New HRB study explores impact of problem drug use on affected family members
Researchers at the Health Research Board (HRB) have published a study in the journal ‘Drugs: Education, Prevention and Policy’ on ‘affected family members’ – individuals who are impacted by the problem use of drugs, alcohol or other addiction of a family member, friend or colleague.
Based on routine data from the National Drug Treatment Reporting System (NDTRS), this is the first study of its kind in Ireland or internationally. It aims to describe characteristics of affected family members seeking treatment in their own right, and the support they receive. The HRB is uniquely placed to carry out this kind of analysis, as the NDTRS has collected information on affected family members since 2010.
Over an 11-year period, the NDTRS recorded almost 14,000 referrals for affected family members seeking treatment. The findings demonstrate the substantial demand for services for this group, highlighting in particular the need for services for women, children, and young adults. The study authors note that the true extent of treatment need is likely much greater, as returning this data was optional, and some affected family members will have accessed services outside the scope of NDTRS, while others may be trying to cope alone or relying on informal support systems such as friends.
Commenting on the study, HRB Chief Executive Dr Mairéad O’Driscoll said: “Over the last ten years, there has been growing recognition in Ireland and internationally of the specific needs of affected family members. As we have collected this data through the NDTRS since 2010, the HRB can provide valuable evidence to inform future policy and service planning.”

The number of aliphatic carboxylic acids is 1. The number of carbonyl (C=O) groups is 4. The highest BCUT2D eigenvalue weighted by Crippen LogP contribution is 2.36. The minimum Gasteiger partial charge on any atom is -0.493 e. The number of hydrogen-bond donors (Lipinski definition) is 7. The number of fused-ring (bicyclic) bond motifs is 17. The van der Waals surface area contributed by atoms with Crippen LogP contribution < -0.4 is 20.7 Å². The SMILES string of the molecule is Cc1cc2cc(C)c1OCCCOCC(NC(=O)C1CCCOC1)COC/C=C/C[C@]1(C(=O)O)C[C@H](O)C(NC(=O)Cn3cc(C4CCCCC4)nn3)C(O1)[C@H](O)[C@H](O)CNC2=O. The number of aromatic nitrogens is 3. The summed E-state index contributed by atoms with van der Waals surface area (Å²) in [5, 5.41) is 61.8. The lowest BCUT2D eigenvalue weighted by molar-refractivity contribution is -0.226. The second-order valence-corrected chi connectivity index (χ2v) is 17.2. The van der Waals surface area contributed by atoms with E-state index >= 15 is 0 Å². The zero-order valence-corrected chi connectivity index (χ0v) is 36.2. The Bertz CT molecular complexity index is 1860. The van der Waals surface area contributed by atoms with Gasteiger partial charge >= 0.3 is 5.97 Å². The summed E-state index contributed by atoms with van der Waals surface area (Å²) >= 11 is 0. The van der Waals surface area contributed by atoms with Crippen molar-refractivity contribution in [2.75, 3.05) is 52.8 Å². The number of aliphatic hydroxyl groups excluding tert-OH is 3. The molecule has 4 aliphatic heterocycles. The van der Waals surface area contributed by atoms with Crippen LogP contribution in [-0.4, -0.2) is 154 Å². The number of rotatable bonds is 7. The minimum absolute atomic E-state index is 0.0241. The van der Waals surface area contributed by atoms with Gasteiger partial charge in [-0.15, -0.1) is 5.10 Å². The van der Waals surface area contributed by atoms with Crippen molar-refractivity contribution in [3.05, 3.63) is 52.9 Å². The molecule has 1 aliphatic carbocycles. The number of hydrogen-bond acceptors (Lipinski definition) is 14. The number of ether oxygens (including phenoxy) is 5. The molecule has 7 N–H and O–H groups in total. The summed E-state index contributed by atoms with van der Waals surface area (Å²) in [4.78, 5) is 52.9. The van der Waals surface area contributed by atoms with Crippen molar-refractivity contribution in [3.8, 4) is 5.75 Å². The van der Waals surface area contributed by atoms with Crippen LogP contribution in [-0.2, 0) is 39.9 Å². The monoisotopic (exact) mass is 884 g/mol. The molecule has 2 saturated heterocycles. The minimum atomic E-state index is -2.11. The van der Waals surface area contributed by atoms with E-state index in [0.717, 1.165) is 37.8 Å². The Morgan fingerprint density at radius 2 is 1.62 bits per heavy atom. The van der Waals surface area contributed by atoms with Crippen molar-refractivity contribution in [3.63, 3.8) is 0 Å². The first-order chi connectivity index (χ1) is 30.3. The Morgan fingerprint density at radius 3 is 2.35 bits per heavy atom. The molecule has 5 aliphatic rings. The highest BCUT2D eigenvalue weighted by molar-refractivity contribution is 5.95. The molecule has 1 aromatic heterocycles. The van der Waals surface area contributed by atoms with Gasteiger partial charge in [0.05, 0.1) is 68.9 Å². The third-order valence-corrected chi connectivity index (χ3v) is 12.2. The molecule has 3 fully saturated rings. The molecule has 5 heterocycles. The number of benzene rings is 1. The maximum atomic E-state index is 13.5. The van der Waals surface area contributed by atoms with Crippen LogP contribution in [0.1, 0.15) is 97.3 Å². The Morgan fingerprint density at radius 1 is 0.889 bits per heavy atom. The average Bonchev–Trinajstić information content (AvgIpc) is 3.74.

- 8 in 10 of those referred for treatment were females, and 4 in 10 were females aged 35-54 years.
- Children and young adults each accounted for 6.5% of referrals. Half of all children referred were 15 years old or younger.
- 6 in 10 of the adults referred were living with children, while 9 in 10 children referred lived with family.
- Almost half of all adults referred were in paid employment; almost one in five were unemployed; one in eight were homemakers; and one in ten were in education or training.
- 3 in 4 referrals were made to outpatient settings.
- Over 6 in 10 adults self-referred, while over 4 in 10 children were referred through social/community services, and 4 in 10 by family/friends.
- Individual counselling and brief intervention were the main treatments for adults and children.
- Half of the adults spent 120 days or longer in group counselling; half of the children spent 165 days or longer engaged in individual education/awareness programmes.
Cathy Kelleher, HRB Research Officer and lead author of the report, underlined the broader significance of the research, saying: “Our findings highlight some of the hidden harms of problem substance use and other addictions. There is a ripple effect – for every person with a substance or other addiction, multiple others may be impacted. Their family, friends and colleagues will often need support in their own right, as international studies have shown that the stress they experience can negatively impact their physical and mental health, and that they often face barriers to seeking help such as stigma, shame or fear.”